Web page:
There is a frightening intensity to Sorayama's work, as
if there is a provocative need to both arouse and shock
the viewer, coupled with a painstaking perfectionism and
technical brilliance few artists ever achieve.
So what is it that inspires this charming, friendly and
surprisingly modest artist to push moral and sexual boundaries
to such an extreme? Certainly the desire to expose the more
forbidden side of sexuality is apparent in many of his most
recent paintings. Perhaps it's Sorayama's belief that he
must engage his audience with more than just visual stimulation,
but in fact should question contemporary values and introduce
alternative views even if the outcome is ridicule and rejection.
Or possibly it is what drives all great artists, an overwhelming
and insatiable passion to create, to integrate one's own
uniqueness into years of inspiration and produce an incredible
work of art.
Hajime Sorayama was born in 1947 in Ehime prefecture, Japan.
Sorayama entered Shikoku Gakuin University in 1965. After
the publication of PINK JOURNAL in 1967, he left the school
and entered the Chuo Art School. Graduating in 1969, he
was hired at an advertising firm as a comprehensive illustrator.
He began working independently as a free-lance illustrator
"Art is a kind of tenacity, an insistence upon asserting
your own originality," says Hajime Sorayama. "By contrast,
superrealism deals with the technical issue of how close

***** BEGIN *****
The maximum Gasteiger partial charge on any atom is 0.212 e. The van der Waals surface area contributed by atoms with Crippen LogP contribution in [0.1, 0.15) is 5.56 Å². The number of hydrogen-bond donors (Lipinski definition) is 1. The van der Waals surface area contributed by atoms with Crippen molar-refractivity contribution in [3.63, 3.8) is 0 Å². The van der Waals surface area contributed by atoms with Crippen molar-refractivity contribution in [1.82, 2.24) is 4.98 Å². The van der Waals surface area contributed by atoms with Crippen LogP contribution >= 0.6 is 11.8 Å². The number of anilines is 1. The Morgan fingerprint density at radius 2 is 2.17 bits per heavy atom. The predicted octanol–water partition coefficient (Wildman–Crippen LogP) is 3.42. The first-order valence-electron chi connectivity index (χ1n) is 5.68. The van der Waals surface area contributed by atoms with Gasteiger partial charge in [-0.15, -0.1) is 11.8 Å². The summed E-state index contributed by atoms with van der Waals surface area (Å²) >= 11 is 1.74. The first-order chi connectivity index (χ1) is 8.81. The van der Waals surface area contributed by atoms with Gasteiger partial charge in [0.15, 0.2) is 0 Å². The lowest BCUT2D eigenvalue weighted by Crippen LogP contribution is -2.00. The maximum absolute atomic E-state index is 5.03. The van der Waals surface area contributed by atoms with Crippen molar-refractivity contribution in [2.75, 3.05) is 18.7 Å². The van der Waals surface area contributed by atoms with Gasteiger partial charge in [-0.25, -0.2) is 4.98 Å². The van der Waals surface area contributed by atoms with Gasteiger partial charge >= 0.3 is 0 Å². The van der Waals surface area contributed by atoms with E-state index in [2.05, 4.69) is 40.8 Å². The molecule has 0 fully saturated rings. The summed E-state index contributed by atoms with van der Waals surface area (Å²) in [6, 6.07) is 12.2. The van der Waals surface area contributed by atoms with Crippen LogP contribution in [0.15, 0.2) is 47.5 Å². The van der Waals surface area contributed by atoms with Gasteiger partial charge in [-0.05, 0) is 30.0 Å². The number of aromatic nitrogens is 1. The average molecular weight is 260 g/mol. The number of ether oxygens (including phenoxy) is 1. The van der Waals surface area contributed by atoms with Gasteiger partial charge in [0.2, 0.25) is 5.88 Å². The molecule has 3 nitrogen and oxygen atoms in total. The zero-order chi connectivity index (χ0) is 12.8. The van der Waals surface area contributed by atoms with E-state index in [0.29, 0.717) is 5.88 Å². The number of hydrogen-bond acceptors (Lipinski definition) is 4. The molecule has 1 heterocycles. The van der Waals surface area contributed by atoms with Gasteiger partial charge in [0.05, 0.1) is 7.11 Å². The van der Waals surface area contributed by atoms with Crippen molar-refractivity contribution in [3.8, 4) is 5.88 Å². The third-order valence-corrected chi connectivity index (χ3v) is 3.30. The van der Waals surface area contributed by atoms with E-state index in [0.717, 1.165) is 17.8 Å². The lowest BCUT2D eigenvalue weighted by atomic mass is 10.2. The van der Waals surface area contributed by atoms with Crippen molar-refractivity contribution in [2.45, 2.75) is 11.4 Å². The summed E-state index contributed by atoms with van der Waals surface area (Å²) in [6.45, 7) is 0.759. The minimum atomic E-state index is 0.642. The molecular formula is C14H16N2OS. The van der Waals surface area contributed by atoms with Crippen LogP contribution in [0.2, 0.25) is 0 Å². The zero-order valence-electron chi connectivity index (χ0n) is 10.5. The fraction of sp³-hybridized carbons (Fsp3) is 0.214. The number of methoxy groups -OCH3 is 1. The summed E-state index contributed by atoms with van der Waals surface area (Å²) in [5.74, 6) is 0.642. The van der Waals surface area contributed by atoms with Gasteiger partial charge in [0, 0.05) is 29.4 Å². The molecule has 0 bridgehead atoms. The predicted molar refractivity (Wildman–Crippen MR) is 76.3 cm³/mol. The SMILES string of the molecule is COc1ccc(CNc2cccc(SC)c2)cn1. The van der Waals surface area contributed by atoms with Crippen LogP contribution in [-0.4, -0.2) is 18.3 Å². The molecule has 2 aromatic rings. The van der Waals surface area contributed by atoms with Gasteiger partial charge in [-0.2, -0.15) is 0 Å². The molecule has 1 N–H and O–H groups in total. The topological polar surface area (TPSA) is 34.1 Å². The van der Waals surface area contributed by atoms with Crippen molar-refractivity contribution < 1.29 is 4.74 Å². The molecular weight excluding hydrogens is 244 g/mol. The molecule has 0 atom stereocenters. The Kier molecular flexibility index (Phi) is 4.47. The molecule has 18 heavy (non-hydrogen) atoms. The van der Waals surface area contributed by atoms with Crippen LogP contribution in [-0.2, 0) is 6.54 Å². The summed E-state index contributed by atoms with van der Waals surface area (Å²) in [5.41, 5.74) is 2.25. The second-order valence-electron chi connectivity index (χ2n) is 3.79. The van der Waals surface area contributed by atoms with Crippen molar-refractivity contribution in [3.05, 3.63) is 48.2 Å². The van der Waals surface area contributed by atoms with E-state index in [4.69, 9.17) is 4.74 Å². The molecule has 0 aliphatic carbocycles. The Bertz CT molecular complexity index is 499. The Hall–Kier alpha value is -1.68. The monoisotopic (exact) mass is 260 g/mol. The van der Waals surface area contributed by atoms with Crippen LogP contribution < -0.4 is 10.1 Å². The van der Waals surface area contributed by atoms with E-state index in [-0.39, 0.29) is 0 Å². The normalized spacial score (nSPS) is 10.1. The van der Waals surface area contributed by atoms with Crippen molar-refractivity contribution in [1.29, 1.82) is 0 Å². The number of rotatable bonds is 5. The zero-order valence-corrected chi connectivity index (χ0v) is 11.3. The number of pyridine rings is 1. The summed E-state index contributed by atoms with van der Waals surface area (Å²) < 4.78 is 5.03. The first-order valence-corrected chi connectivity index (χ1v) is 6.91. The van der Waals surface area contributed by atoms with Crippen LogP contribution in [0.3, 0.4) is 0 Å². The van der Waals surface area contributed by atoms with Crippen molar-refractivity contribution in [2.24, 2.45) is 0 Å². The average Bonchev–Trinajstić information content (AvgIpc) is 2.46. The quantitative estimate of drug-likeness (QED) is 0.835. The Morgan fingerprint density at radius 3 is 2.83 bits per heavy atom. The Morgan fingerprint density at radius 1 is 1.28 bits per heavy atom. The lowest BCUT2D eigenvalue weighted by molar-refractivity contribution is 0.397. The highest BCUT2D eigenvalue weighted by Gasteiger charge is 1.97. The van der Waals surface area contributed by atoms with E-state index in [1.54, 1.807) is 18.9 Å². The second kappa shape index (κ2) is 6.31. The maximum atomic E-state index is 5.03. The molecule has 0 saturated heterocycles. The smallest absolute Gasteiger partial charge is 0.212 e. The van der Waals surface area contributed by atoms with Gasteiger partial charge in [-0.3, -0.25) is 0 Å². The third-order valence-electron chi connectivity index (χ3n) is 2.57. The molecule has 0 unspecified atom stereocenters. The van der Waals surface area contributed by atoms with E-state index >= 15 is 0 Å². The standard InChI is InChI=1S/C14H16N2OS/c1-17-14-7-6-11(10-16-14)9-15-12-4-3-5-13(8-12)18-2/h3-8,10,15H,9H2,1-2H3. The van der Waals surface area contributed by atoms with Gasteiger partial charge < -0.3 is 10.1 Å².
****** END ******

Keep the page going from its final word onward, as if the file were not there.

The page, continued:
one can get to one's object." Since graduating from art
school in 1969, Sorayama has been perfecting his own superrealistic
illustration techniques while simultaneously raising the
level of skill and craftsmanship in the field to new heights.
The career of this first-class illustrator began as the
last-ditch effort of an extremely intelligent but highly
motivated 20 year old to find his true passion and place
in this world. After an unsatisfying attempt at college,
studying Greek and then English, Sorayama's childhood affinity
for drawing let him to Japan's Chuo Art School. He has since
been diligently perfecting his craft, following the credo
that technique is a matter of discipline and practice.
According to Sorayama, "Unlike art, illustration is not
a matter of emotion or hatreds, but an experience that comes
naturally through logical thinking." In 1978 he started
drawing robots, and a year later, these female figures began
to surface publicly. While Sorayama's fine-tuned technique
is superbly suitable for a wide range of subjects, his favorite
remains the erotically charged form of a naked woman.
Sorayama enjoys shocking people with drawings that are
so similar to the originals as to be indistinguishable.
He believes that as an illustrator doing realistic work,
it is important to convey the feel of the subject while
withholding the idiosyncrasies of the artist. That's not
to say, however, that he doesn't appreciate the masters
of his genre. For instance, Sorayama says that his favorite
artist is Henri Matisse, explaining, "His sensibility gives
the canvas the feeling that it is really breathing." And,
in fact, many of Sorayama's images look as if they themselves
are about to come to life.